- Discuss how coordination chemistry can be applied in metallurgic processes.
- Extractive metallurgy is the practice of removing valuable metals from an ore and refining the extracted raw metals into purer form.
- The field of extractive metallurgy encompasses many specialty sub-disciplines, including mineral processing, hydrometallurgy, pyrometallurgy, and electrometallurgy.
- Especially in hydrometallurgy, the coordination chemistry of the metals involved plays a large role in their solubility and reactivity as the ore is refined into precious metal.
- metallurgyThe science of metals; their extraction from ores, purification and alloying, heat treatment, and working.
- dissolutionDissolving, or going into solution.
- pyrometallurgyThe thermal treatment of minerals or ores to bring about physical and chemical transformations in the materials to enable recovery of valuable metals.
Extractive metallurgy is the practice of removing valuable metals from an ore and refining the extracted raw metals into a purer form. The field is an applied science, covering all aspects of the physical and chemical processes used to produce mineral-containing and metallic material. The practice of extractive metallurgy almost always involves contributions from other scientific fields, such as analytical chemistry and mineralogy. Sometimes extractive metallurgy produces a finished product, but more often it produces a form that requires further physical processing.
The field of extractive metallurgy encompasses many specialty sub-disciplines, each concerned with various physical and chemical processes that are steps in an overall process to produce a particular material. These specialties are generically grouped into the categories of mineral processing:
Mineral processing manipulates the particle size of solid raw materials to separate valuable materials from materials of no value. Usually, particle sizes must be reduced to efficiently separate valuable materials. Physical properties of valuable materials can include density, particle size and shape, electrical and magnetic properties, and surface properties.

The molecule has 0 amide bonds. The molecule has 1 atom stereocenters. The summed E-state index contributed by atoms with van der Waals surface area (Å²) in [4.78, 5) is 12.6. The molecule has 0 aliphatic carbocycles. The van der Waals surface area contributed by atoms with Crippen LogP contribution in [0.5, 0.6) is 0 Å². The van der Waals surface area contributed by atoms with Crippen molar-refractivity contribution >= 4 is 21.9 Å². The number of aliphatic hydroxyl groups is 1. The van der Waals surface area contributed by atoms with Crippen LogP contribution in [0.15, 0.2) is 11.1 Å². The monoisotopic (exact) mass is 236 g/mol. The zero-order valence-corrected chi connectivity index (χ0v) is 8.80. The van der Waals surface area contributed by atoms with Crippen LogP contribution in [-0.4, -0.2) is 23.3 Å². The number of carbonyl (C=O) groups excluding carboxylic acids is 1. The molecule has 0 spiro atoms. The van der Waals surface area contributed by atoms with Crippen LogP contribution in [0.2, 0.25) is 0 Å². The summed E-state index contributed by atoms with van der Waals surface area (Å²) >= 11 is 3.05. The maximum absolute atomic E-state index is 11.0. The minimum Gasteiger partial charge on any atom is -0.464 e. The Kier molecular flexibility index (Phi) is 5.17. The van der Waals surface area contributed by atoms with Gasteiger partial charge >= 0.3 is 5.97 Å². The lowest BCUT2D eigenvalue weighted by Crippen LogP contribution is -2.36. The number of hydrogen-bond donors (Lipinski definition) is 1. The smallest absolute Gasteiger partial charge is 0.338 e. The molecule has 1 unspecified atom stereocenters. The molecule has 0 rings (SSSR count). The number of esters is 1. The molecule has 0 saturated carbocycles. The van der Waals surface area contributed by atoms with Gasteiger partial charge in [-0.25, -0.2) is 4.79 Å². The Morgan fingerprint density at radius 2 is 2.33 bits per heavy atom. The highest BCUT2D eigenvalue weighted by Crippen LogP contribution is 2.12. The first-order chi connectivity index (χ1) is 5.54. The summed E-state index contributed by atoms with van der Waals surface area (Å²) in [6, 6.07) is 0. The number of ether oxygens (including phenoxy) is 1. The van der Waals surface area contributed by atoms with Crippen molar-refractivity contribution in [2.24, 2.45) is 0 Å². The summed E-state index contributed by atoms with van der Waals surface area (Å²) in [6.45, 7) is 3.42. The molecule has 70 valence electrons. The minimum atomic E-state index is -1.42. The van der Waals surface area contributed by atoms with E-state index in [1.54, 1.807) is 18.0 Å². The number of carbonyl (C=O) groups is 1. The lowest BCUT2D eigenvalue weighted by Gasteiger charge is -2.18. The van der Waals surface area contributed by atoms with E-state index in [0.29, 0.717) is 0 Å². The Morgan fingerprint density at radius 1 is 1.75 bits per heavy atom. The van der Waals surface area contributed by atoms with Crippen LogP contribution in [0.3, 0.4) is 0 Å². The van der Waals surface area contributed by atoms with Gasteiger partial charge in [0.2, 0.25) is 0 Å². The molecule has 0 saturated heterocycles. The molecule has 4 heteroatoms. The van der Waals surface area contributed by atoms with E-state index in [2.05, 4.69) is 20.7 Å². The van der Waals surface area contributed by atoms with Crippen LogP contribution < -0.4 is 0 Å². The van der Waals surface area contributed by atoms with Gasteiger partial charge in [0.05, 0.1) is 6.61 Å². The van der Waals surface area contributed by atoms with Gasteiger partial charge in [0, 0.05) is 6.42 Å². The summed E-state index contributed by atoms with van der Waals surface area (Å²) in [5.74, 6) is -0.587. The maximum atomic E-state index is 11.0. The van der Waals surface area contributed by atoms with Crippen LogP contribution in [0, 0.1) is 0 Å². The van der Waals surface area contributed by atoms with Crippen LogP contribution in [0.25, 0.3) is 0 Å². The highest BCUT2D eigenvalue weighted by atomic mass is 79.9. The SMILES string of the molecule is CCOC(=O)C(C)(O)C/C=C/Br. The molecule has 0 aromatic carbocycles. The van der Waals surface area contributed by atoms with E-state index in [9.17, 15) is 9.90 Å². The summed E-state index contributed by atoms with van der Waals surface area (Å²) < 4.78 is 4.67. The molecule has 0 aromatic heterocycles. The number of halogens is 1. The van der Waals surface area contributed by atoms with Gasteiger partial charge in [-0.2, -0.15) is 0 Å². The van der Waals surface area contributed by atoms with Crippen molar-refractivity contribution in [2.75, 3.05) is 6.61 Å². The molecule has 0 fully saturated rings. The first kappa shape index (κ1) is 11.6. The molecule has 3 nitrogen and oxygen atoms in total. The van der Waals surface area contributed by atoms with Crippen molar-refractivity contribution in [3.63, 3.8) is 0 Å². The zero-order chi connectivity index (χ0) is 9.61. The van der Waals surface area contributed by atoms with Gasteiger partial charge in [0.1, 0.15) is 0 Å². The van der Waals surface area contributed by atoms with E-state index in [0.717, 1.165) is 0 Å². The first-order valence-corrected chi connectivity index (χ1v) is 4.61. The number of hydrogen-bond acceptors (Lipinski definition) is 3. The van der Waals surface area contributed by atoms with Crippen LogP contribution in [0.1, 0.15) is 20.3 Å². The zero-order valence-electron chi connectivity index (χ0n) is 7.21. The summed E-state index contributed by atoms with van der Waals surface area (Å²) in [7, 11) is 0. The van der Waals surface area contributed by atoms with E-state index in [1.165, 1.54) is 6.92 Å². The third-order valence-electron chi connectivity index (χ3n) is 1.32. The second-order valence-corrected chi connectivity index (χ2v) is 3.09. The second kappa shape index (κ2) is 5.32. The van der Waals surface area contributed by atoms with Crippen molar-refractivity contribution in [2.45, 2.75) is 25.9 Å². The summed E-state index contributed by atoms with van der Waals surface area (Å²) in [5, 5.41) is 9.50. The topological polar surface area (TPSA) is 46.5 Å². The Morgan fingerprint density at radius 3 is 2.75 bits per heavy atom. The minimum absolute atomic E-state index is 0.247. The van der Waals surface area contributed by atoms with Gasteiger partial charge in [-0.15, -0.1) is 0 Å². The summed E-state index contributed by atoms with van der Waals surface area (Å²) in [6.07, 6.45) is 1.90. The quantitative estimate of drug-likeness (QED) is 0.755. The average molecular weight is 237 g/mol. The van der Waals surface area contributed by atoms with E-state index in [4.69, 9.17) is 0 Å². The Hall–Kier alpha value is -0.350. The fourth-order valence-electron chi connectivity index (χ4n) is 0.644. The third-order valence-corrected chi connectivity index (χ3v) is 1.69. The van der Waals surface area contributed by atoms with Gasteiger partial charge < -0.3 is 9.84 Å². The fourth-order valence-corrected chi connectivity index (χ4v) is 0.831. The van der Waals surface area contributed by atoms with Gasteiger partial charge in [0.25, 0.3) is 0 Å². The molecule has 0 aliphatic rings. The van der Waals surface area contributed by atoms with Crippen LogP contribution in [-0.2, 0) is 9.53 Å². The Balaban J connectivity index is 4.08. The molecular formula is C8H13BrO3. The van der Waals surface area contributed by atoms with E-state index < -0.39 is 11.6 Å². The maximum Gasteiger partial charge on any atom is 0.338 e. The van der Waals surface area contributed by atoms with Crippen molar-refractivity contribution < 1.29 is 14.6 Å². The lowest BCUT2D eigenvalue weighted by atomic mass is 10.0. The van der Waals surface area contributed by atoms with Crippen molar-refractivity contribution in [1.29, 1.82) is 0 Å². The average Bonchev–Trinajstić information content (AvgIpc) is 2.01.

Since many size reduction and separation processes involve the use of water, solid-liquid separation processes are part of mineral processing. In order to dissolve an ore in an aqueous solution, it is often necessary to break the large chunks into smaller pieces, thereby increasing the surface area and the rate of dissolution. It is further possible to break up only ores that are easily crushed, thus allowing them to be dissolved at a much faster rate than those remaining in large chunks.
Hydrometallurgy describes the process of extracting metals from ores using aqueous solutions. The most common hydrometallurgical process is leaching, which involves the dissolution of the valuable metals into the aqueous solution. After the solution is separated from the ore solids, the solution is often subjected to various processes of purification and concentration before the valuable metal is recovered.
The solution purification and concentration processes may include precipitation, distillation, adsorption, and solvent extraction. The final recovery step may involve precipitation, cementation, or an electrometallurgical process. Sometimes, hydrometallurgical processes may be carried out directly on the ore material without any pretreatment steps. Often, the ore must be pretreated by various mineral processing steps and sometimes by pyrometallurgical processes. Here, the coordination chemistry and solubility of the compound can become very important, as one attempts to precipitate a mineral (metal) of interest over the other metals in the solution or attempts to selectively leach one desired mineral over the others present in the sample.
Pyrometallurgy involves high temperature processes where chemical reactions take place among gases, solids, and molten materials. Solids containing valuable metals are reacted to form intermediate compounds for further processing or converted into their elemental or metallic state. Processes that produce molten products are collectively referred to as smelting operations. The energy required to sustain the high temperature pyrometallurgical processes may come entirely from the exothermic nature of the chemical reactions taking place, usually oxidation reactions. Often, however, energy must be added to the process by combustion of fuel or, in the case of some smelting processes, by the direct application of electrical energy.
Electrometallurgy involves metallurgical processes that take place in some form of electrolytic cell. The most common types of electrometallurgical processes are electrowinning and electro-refining. Electrowinning is an electrolysis process used to recover metals in aqueous solution, usually as the result of an ore having undergone one or more hydrometallurgical processes. The metal of interest is plated onto the cathode, while the anode is an inert electrical conductor. Electro-refining is used to dissolve an impure metallic anode (typically from a smelting process) and produce a high purity cathode. The scope of electrometallurgy has significant overlap with the areas of hydrometallurgy and (in the case of fused salt electrolysis) pyrometallurgy.
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